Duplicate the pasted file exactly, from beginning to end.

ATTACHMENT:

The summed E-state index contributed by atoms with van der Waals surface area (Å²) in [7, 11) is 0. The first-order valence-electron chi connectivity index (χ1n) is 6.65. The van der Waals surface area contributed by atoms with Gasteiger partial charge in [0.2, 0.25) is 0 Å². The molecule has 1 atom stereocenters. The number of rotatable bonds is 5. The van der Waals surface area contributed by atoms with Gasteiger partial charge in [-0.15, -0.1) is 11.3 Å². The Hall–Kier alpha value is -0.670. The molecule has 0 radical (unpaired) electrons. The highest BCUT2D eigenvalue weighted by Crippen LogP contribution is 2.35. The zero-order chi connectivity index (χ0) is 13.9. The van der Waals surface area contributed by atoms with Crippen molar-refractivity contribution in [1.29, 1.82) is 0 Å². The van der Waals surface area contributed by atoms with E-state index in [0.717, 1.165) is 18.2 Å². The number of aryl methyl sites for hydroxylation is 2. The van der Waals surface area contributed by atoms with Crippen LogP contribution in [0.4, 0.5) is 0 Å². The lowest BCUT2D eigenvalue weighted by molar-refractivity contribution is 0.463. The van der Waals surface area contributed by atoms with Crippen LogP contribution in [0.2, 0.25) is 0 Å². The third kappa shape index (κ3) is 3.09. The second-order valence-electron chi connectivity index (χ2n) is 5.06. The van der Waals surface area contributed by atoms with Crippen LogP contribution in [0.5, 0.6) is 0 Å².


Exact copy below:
The summed E-state index contributed by atoms with van der Waals surface area (Å²) in [7, 11) is 0. The first-order valence-electron chi connectivity index (χ1n) is 6.65. The van der Waals surface area contributed by atoms with Gasteiger partial charge in [0.2, 0.25) is 0 Å². The molecule has 1 atom stereocenters. The number of rotatable bonds is 5. The van der Waals surface area contributed by atoms with Gasteiger partial charge in [-0.15, -0.1) is 11.3 Å². The Hall–Kier alpha value is -0.670. The molecule has 0 radical (unpaired) electrons. The highest BCUT2D eigenvalue weighted by Crippen LogP contribution is 2.35. The zero-order chi connectivity index (χ0) is 13.9. The van der Waals surface area contributed by atoms with Crippen molar-refractivity contribution in [1.29, 1.82) is 0 Å². The van der Waals surface area contributed by atoms with E-state index in [0.717, 1.165) is 18.2 Å². The number of aryl methyl sites for hydroxylation is 2. The van der Waals surface area contributed by atoms with Crippen LogP contribution in [0.4, 0.5) is 0 Å². The lowest BCUT2D eigenvalue weighted by molar-refractivity contribution is 0.463. The van der Waals surface area contributed by atoms with Crippen LogP contribution in [0.2, 0.25) is 0 Å². The third kappa shape index (κ3) is 3.09. The second-order valence-electron chi connectivity index (χ2n) is 5.06. The van der Waals surface area contributed by atoms with Crippen LogP contribution in [0.5, 0.6) is 0 Å².